Gary S. Marbut/MSSA/TOS
President, Montana Shooting Sports Association
September 17, 2001
Dear Gun-owning Friends,
It is apparent to any rational observer that if law abiding U.S. citizens
flying on commercial aircraft last Tuesday had not been prevented by federal and
state laws from possessing firearms for personal protection, hundreds or maybe
thousands of innocent lives could have been saved.
We must no longer go along with the demands by some that we all exist in a
state of personal vulnerability, unable to defend ourselves and loved ones.
Below is the outline of a recommended piece of federal legislation to require
that certain qualified gun owners, including law enforcement and civilians, be
allowed to fly armed on commercial aircraft. If we are going to war against
terrorism, you and I will be the "home guard", and help protect our
Please forward this draft bill to your U.S. Senators and Representatives in
Congress, and insist that they help sponsor and pass this measure. Please insist
that this strategy be an integral part of any overall plan to deal with
terroristic threats against the U.S.
Also, please forward this to every citizen you know who is concerned about
our liberties, and our freedom from fear and terrorism.
Thank you for your help.
President. Montana Shooting Sports Association
Proposed is federal legislation, which may be called the "Airline Safety
and Anti-terrorism Act of 2001", that would accomplish the following:
A. Remove all current prohibitions concerning carrying firearms on commercial
aircraft for certain persons considered to be "air safety assets"
under certain conditions, and to exempt these people from punishment by local
and state laws where airplanes upon which they are riding may land, as follows:
1. Persons identified as an "air safety asset" who may be called a
"sky guard" include:
a. any current, sworn, law enforcement officer for any federal, state or
local agency, and
b. any person with a permit to carry a concealed weapon issued by any
state, or by any local agency under the authority of a state, and
c. any person who is a classified handgun competitor under the rules of the
United States Practical Shooting Association or the International Defensive
2. Persons not eligible to be a "sky guard" include:
a. persons who are not eligible to possess firearms under federal law, and
b. persons who are not yet 18 years of age, and
c. persons who are not legal citizens of the United States as a result of
birth or naturalization.
3. The Federal Aviation Administration must accomplish the following:
a. originate and publish within six weeks a brief manual, called a
"sky guard briefing" which explains the fragility and weak points of
commercial aircraft, which aircraft parts may be susceptible to dangerous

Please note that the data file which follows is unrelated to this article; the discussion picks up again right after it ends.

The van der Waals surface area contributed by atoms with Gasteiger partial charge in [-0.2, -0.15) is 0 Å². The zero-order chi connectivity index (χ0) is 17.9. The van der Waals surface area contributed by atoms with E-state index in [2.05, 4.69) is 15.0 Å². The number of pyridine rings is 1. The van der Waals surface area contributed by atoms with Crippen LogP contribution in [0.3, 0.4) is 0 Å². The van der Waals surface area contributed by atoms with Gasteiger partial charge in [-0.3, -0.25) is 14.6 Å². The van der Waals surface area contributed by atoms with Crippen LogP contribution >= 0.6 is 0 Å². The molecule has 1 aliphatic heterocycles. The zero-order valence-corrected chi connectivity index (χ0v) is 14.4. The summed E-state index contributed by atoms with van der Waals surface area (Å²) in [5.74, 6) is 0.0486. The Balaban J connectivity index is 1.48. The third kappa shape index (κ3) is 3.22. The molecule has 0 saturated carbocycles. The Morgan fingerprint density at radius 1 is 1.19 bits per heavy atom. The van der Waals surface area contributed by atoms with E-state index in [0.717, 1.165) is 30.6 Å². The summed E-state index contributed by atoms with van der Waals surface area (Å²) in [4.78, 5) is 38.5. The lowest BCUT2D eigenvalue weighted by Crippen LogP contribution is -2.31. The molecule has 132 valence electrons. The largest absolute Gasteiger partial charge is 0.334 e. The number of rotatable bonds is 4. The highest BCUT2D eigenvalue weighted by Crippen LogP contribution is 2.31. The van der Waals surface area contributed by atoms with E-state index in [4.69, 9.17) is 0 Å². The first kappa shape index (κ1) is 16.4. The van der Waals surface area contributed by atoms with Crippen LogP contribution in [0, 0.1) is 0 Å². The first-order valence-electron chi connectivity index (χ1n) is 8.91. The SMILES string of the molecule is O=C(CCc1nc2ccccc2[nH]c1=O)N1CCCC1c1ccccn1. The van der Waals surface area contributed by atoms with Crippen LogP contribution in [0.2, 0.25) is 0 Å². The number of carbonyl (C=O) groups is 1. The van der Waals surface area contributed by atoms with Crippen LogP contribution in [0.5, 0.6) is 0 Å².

disruption from either gunfire or terrorist activity, and which explains
several most recommended tactics for defeating terrorists onboard aircraft,
b. publish this manual as a paperback book, which must be available to
persons qualified to serve as sky guards at a reasonable cost or at no cost,
c. devise a system of signals whereby any sky guard flying on a particular
aircraft may be identified under emergency conditions by other sky guards
flying on that particular aircraft.
4. Conditions under which any qualified persons would be allowed to carry
firearms on commercial aircraft departing from and arriving at destinations on
U.S. soil, and the soil of U.S. allies which accept this arrangement, are:
a. when the person is carrying a firearm that is concealed from view and
simple detection by casual observers, and
b. when the firearm being carried is loaded only with frangible ammunition,
such as Glaser Safety Slugs or the equivalent, and
c. when the sky guard certifies that he or she has read the sky guard
briefing and understands the contents, and
d. when the sky guard consumes no alcohol or mind-altering substances at
all within 12 hours before travel, or during travel where the person serves as
a sky guard.
B. Persons serving as sky guards:
1. Would serve in a voluntary (unpaid) capacity, and
2. Would be exempt from local or state laws restricting their ability to
possess firearms along their route of travel, and at any location on the
ground along their route of travel for a period of 72 hours between landing
and departure, and
3. Both commercial airlines, and sky guards not acting with gross
negligence, would be held harmless under law for the acts or omissions of sky
guards serving voluntarily and while traveling on commercial aircraft or while
in air terminals during travel.
C. The prerogatives and duties of sky guards while serving in that capacity
would be limited to defeating any attempt to wrest control of a commercial
aircraft from the airline crew, and to interfere with any person aboard a
commercial aircraft who presents an immediate threat of loss of life to any crew
member or passenger of a commercial aircraft upon which the sky guard is a
passenger. The duties and prerogatives of a sky guard specifically would not
include the use of a firearm or brandishing of a firearm to subdue an unruly
passenger who does not pose a threat of loss of life to any crew member or